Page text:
A truly historic event Can you look back and imagine what Robertson County must have been like way back when?

Dennis Phillips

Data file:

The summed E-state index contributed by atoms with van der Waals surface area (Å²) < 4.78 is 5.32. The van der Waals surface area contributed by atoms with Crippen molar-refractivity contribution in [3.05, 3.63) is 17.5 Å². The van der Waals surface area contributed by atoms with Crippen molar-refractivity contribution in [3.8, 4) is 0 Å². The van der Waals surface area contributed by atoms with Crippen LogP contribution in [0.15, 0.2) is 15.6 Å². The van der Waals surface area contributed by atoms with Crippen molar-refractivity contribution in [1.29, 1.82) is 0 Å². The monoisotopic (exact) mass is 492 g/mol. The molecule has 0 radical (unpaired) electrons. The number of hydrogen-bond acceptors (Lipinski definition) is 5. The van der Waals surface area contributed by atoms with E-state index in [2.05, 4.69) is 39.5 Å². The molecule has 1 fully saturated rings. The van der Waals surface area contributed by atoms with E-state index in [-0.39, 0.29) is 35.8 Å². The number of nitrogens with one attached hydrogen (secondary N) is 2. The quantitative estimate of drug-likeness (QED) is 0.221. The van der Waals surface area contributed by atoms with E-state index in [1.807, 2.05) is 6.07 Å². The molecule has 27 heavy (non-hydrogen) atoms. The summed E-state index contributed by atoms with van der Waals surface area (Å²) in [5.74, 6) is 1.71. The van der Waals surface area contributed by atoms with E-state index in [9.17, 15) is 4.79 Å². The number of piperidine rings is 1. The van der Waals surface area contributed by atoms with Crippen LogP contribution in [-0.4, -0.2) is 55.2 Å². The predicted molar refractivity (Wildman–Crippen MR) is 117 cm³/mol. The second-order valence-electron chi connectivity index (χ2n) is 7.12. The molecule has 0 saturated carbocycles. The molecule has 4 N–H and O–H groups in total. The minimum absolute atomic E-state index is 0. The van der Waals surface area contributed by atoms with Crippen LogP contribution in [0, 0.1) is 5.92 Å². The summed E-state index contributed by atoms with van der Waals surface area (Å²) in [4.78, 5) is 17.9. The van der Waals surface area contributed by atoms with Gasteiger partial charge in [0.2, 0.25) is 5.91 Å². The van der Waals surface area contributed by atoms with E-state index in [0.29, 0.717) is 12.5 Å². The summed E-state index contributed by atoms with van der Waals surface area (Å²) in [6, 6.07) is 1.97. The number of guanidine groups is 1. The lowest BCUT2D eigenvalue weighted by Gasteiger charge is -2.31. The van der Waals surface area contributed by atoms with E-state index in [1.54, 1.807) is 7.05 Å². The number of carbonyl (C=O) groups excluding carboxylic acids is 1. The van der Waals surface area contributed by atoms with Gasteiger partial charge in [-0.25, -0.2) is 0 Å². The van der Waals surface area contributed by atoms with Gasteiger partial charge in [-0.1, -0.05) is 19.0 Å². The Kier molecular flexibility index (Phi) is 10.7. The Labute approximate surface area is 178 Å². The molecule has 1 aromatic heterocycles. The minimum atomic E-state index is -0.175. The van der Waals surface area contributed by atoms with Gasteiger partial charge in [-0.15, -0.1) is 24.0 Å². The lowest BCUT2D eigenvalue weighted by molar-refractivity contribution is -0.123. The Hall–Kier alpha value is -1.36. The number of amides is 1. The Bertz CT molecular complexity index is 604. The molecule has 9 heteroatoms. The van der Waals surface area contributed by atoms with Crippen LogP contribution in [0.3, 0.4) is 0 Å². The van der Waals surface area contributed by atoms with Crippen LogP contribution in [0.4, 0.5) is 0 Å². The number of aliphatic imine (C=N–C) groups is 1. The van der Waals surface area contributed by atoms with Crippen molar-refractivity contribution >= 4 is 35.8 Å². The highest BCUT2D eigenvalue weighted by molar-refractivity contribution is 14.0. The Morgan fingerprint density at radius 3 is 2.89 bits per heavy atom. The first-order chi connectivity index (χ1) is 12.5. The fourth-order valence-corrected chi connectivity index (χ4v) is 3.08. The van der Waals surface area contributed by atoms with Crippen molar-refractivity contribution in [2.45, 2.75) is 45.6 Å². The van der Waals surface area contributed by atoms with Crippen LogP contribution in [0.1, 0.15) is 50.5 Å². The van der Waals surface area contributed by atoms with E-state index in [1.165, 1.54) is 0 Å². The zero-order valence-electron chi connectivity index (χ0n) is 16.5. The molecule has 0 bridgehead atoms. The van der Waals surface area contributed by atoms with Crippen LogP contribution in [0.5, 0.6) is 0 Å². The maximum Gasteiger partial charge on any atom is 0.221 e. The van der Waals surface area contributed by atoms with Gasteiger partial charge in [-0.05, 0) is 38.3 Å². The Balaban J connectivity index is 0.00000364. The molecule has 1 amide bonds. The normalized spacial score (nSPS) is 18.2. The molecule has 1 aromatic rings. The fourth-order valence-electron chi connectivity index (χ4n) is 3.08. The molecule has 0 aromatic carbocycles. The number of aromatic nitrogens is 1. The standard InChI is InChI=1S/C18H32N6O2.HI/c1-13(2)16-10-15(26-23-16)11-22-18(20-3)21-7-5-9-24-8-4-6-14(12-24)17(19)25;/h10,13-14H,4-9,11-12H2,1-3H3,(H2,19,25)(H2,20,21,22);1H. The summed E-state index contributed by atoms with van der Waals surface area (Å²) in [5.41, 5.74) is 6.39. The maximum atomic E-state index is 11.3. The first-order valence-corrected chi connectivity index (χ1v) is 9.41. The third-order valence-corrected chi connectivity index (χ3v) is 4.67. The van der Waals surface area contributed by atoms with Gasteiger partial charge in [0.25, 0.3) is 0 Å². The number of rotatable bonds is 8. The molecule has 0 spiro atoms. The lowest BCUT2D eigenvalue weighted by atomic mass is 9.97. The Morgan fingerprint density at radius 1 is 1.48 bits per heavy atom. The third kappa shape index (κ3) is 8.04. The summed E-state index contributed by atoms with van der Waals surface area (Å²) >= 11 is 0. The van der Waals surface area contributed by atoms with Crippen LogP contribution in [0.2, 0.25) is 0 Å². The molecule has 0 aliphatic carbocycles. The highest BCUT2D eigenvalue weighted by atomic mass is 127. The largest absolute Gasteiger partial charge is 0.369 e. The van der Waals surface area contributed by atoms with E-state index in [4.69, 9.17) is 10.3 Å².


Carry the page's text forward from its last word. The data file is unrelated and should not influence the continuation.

Robertson County was founded in 1837 and named for Sterling C. Robertson, an early Texas settler who signed the Texas Declaration of Independence. The courthouse, erected in 1882, is currently under renovation along with the historic jail, both are located on the historic courthouse square in Franklin. The restoration project began in 2008 with the budget process. Elected in 2007, Judge Jan Roe and the commissioners had an uphill battle and a lot to get done. The project is close to completion with the Courthouse in November-December of this year and the historic Jail in January 2015. "I want the folks in the county to know we are on schedule, under budget and excited to return our courthouse square to it's former glory'" said Roe. I took time at the beginning for this week to sit with Judge Roe and discuss the project at length, that is when I began to understand just what an uphill project this historic event had been. The Texas Historic Commission (THC) offers a courthouse restoration program. Each year, five courthouses are renovated to THC standards. Many County Judges have opted away from that program for many different reasons including loss of space due to the nature of THC's restoration criteria. With THC you must renovate a courthouse back to the original specification of that courthouse. Over the many years most Texas courthouses have had additions to allow for more office space as a county grows, Robertson County was no different. But that was just a road block for Judge Roe, one that she would see Robertson County past. A deal could be struck with THC. Robertson County had built six extra buildings on the courthouse square over the years, non-historic buildings that were grandfathered and could remain on the square. The deal was simple, allow Robertson County to renovate within reason and the old non-historic buildings would be removed from the square. THC still had a few hoops for the county to jump through, but the major block was removed. With a new annex building bought and paid for, Judge Roe could move forward attaching the courthouse to the new building. THC required that when facing the front of the renovated courthouse, the annex would not be visible. Build directly behind and just below street level, the annex met the requirement and could be attached by a walkway, both ground level and second floor height to the courthouse. In 1920, the courthouse fire gutted the historic building. Today's workers have found the original scorched timber along with the brick and mortar that holds up the old building. When the fire occurred a new roof was placed on the courthouse, it was the weight difference between the old roof that burned and the new roof that kept the courthouse from collapse over the years. "It appears as though we might have lost the courthouse if the fire did not happen," said Roe, "The load baring walls would not have maintained the weight of the roof for 130 years." In 2008, the planning stages had begun and monies were set aside during the inflow of oil revenue to the county. These monies were ear marked for the restoration project along with a new jail facility. At the last commissioners court, the new jail facility was brought back to the table and agreed to start the land buying process. "We set aside $500,000.00 way back then for the new jail. We are not starting the new jail, we just want to secure the land within Franklin before all the land is gone," said Roe. The new jail would include new offices for the Sheriff's Department which is bursting at the seems to capacity. The new jail would be a pod facility, built out for 96 beds with optional expansion in the future. But that is getting ahead of the story. First and foremost will be the completion of the courthouse and historic jail. These two completed buildings will host the entire county government with the exception of the Sheriff's Department. Looking through the various site plans, Robertson County officials will all move back into the courthouse and/or annex building which will mean that the county will no longer be renting buildings around the square. As the county renovation / restoration and planning continues, Judge Roe is confident that when all is said and done, Robertson County will be equipped to handle the future.

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